Due consideration was given to the diameter of the balance, in order to achieve the best possible ratio between mass and inertia, thanks to a larger-diameter balance made in a titanium alloy. (This is far less sensitive to variations in temperature than glucydur, which is used in most modern balances. It is anti-magnetic and is also distinguished by its amazing lightness, which accordingly reduces differences in rate between horizontal and vertical positions, consuming less energy.)
To guarantee the sprung balance a maximum of isochronism (regular oscillations whatever the amplitude), Blancpain has opted for a so-called ‘Breguet’ overcoil balance-spring with the outer coil raised and slightly tilted towards the centre on a plane running parallel to the spring. This astute device enables the balance-spring to maintain its round shape at all times (whether in contraction or expansion phases).
The new Calibre 13R0 (in its current hours/minutes/seconds/date version) has an 8-day power reserve (192 hours). To achieve this feat, Blancpain has equipped it with three series-coupled barrels.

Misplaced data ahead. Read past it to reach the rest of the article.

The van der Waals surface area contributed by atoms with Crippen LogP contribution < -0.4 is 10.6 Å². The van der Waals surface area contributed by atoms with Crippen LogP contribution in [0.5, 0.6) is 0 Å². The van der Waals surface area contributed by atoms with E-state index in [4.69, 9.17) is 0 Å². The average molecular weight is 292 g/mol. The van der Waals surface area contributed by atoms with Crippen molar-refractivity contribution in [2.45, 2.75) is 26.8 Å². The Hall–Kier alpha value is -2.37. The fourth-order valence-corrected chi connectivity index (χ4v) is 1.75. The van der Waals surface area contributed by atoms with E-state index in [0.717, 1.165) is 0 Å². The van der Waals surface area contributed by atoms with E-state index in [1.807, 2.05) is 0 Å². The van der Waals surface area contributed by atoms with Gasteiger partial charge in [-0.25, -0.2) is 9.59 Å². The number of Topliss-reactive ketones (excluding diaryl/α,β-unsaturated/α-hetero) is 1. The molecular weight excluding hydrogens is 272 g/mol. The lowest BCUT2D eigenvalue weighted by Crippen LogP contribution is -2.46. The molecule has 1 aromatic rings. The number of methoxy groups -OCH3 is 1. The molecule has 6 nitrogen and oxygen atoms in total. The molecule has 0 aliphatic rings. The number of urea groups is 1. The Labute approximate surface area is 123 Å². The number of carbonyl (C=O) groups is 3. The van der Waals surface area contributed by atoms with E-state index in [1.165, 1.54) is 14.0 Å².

Another technical improvement lies in the fact that the date change at midnight and the fast correction may be done in either direction: the finger piece driving the date disc simply slides backward over the teeth and thus runs no risk of being damaged itself or of impairing the disc.
The new Calibre 13R0 was first and foremost conceived as a base movement intended to accommodate various complication modules. This perspective will oblige Blancpain to rework all the famous complication ‘plates’ that have contributed to forging its reputation. This movement is also intended to evolve towards a self-winding version. Calibre 13R0 and its future developments should therefore herald a significant renewal in the Blancpain movement collections.